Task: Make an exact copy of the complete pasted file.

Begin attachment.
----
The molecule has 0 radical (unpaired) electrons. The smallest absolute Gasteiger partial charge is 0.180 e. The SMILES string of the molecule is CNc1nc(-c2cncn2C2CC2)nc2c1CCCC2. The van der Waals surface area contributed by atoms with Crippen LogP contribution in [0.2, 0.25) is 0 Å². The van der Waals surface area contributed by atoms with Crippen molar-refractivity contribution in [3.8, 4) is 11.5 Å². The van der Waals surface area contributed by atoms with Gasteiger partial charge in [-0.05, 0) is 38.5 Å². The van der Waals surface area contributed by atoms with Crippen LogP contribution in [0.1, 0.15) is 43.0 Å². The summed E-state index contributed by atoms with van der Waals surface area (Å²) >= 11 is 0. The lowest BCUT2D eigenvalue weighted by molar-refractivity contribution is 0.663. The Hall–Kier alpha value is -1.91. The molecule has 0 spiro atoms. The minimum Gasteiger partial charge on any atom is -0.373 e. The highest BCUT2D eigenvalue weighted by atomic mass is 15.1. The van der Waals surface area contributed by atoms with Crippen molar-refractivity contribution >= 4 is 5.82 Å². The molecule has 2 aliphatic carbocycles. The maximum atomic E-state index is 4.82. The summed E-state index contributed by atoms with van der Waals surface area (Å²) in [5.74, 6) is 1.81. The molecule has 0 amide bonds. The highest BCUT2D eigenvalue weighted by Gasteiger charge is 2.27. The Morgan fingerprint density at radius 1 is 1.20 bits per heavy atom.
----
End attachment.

The molecule has 0 radical (unpaired) electrons. The smallest absolute Gasteiger partial charge is 0.180 e. The SMILES string of the molecule is CNc1nc(-c2cncn2C2CC2)nc2c1CCCC2. The van der Waals surface area contributed by atoms with Crippen LogP contribution in [0.2, 0.25) is 0 Å². The van der Waals surface area contributed by atoms with Crippen molar-refractivity contribution in [3.8, 4) is 11.5 Å². The van der Waals surface area contributed by atoms with Gasteiger partial charge in [-0.05, 0) is 38.5 Å². The van der Waals surface area contributed by atoms with Crippen LogP contribution in [0.1, 0.15) is 43.0 Å². The summed E-state index contributed by atoms with van der Waals surface area (Å²) >= 11 is 0. The lowest BCUT2D eigenvalue weighted by molar-refractivity contribution is 0.663. The Hall–Kier alpha value is -1.91. The molecule has 0 spiro atoms. The minimum Gasteiger partial charge on any atom is -0.373 e. The highest BCUT2D eigenvalue weighted by atomic mass is 15.1. The van der Waals surface area contributed by atoms with Crippen molar-refractivity contribution >= 4 is 5.82 Å². The molecule has 2 aliphatic carbocycles. The maximum atomic E-state index is 4.82. The summed E-state index contributed by atoms with van der Waals surface area (Å²) in [5.74, 6) is 1.81. The molecule has 0 amide bonds. The highest BCUT2D eigenvalue weighted by Gasteiger charge is 2.27. The Morgan fingerprint density at radius 1 is 1.20 bits per heavy atom.